It was 20 years ago tomorrow that Matthew Shepard died, after being gay-bashed and left for dead, tied to a wood fence in Laramie, Wyoming. Now it’s being reported that his ashes will be finally placed in a crypt columbarium on the lower level of the Washington National Cathedral, near President Woodrow Wilson and Helen Keller.
“I think it’s the perfect, appropriate place,” Dennis Shepard, Matthew’s father, said in an interview to the NYTimes. “We are, as a family, happy and relieved that we now have a final home for Matthew, a place that he himself would love.”
Mr. Shepard told the outlet they considered spreading his ashes over the mountains and plains of Wyoming, but still wanted a place they could visit to talk to him. At the cathedral, not only will Matthew’s loved ones be able to visit him, visitors from around the world can, too.
“It’s a place where there’s an actual chance for others to sit and reflect about Matthew, and about themselves, and about their friends,” Mr. Shepard said.
A service will be held for the public October 26, presided over by Washington’s Episcopal bishop, Mariann Edgar Budde, and the first openly gay Bishop Gene Robinson. (via NewNowNext; Photo: MediaPunch)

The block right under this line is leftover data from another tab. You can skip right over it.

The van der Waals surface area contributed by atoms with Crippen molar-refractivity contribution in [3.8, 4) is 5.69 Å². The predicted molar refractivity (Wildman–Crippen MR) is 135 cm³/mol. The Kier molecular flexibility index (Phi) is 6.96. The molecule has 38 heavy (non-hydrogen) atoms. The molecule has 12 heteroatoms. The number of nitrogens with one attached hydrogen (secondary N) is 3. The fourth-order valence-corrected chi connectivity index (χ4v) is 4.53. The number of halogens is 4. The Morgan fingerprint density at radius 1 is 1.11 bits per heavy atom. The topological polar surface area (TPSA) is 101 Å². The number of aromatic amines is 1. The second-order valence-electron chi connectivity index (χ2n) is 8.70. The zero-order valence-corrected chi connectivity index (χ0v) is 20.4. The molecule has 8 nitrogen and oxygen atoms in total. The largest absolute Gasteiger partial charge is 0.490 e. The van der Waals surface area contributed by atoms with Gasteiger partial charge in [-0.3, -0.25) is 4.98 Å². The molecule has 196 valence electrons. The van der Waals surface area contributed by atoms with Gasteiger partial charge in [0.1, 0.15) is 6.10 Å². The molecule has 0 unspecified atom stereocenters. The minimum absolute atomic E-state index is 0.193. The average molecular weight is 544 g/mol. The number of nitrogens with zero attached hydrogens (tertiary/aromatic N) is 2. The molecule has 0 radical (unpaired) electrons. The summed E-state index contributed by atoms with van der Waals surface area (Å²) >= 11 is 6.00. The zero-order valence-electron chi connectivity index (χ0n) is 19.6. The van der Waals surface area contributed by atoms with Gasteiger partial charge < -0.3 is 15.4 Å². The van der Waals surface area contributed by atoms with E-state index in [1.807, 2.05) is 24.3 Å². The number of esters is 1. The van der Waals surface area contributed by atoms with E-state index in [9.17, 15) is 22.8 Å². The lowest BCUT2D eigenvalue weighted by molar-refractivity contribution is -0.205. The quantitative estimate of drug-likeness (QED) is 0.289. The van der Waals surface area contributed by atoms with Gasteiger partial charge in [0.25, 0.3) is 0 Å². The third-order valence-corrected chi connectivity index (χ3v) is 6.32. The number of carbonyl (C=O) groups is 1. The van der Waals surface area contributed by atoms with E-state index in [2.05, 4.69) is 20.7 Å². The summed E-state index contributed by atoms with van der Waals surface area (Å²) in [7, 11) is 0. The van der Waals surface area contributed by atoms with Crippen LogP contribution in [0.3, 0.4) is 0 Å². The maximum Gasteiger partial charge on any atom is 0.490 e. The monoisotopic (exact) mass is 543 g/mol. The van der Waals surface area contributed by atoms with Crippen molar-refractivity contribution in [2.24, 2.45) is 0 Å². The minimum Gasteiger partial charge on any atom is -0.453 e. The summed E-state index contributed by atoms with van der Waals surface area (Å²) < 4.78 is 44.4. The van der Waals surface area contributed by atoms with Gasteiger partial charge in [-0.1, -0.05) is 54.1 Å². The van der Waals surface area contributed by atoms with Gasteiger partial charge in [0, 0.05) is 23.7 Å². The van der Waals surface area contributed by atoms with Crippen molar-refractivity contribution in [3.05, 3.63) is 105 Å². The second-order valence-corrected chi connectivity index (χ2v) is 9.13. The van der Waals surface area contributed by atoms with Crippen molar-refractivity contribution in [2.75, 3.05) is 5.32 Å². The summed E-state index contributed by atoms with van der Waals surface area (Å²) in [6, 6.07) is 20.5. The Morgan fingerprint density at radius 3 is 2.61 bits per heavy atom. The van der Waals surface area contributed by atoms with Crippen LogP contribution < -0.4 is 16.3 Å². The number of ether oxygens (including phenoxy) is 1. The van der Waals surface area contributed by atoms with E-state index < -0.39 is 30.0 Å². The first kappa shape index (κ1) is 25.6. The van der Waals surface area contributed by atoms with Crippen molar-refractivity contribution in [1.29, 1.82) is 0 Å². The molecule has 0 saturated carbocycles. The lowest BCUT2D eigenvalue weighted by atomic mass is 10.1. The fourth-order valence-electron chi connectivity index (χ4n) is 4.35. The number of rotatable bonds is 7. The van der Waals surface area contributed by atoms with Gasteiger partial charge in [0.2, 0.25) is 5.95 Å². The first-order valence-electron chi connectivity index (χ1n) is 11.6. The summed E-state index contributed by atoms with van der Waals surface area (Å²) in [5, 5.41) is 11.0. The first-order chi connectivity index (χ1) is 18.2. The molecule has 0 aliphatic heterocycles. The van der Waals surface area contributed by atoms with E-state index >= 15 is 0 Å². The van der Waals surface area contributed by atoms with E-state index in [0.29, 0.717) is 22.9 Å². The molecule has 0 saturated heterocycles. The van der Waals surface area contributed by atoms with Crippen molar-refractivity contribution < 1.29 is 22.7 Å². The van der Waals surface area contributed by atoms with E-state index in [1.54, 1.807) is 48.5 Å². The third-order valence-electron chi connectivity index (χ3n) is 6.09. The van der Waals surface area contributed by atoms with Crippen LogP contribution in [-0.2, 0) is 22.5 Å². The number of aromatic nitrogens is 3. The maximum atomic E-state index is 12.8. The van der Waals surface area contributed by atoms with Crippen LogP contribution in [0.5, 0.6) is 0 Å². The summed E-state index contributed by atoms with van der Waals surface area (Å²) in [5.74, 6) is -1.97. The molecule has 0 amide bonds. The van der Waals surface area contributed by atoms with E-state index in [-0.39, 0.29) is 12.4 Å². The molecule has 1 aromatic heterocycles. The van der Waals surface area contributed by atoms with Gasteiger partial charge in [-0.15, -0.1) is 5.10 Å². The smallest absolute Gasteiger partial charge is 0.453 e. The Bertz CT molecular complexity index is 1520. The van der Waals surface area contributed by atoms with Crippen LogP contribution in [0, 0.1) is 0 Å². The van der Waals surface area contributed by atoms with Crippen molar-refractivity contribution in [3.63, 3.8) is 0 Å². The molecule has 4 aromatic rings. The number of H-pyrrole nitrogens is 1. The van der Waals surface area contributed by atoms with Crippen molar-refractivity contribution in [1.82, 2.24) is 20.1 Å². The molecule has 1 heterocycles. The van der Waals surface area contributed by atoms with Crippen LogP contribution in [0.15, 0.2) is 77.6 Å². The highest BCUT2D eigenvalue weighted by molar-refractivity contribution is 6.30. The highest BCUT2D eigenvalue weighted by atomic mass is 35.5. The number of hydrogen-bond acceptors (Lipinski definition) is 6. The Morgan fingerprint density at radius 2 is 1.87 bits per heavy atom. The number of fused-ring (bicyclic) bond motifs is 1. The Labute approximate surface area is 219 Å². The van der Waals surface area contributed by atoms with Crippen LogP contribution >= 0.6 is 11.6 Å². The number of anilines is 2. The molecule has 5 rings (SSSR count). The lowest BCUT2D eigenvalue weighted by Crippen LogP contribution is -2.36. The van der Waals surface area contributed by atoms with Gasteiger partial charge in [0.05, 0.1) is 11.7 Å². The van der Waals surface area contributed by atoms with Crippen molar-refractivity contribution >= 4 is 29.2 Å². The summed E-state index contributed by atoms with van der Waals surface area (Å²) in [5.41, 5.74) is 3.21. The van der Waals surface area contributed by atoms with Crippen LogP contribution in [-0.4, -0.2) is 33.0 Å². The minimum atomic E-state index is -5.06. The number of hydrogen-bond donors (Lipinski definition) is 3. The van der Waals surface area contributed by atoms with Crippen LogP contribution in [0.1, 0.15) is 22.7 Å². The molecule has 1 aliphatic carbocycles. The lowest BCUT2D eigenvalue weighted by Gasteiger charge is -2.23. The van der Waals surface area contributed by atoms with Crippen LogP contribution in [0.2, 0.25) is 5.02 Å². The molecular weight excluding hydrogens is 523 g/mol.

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On the night of October 6, 1998, Matthew met Aaron McKinney and Russell Henderson at the Fireside Lounge in Laramie, Wyoming. McKinney and Henderson decided to give Shepard a ride home. They subsequently drove the car to a remote, rural area, and proceeded to rob, pistol-whip, and torture Shepard, tie him to a fence, and leave him to die–all because he was gay. It was reported that Shepard was beaten so brutally that his face was completely covered in blood, except where it had been partially washed clean by his tears. This crime was the impetus for the Matthew Shepard Foundation. Take a moment to tell your loved ones how much they mean to you today. Take a moment to erase hate in your community however you can. #MSF20 #EraseHate
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“My son Matthew did not look like a winner. After all, he was small for his age—weighing, at the most, 110 pounds, and standing only 5’2” tall. He was rather uncoordinated and wore braces from the age of 13 until the day he died. However, in his all too brief life, he proved that he was a winner. My son—a gentle, caring soul—proved that he was as tough as, if not tougher than, anyone I have ever heard of or known. On October 6, 1998, my son tried to show the world that he could win again. On October 12, 1998, my first-born son—and my hero—lost. On October 12, my first-born son—and my hero— died 50 days before his 22nd birthday. He died quietly, surrounded by family and friends, with his mother and brother holding his hand.” -Dennis Shepard #RememberMatt #MatthewShepard #NeverForget #LGBTQ #erasehate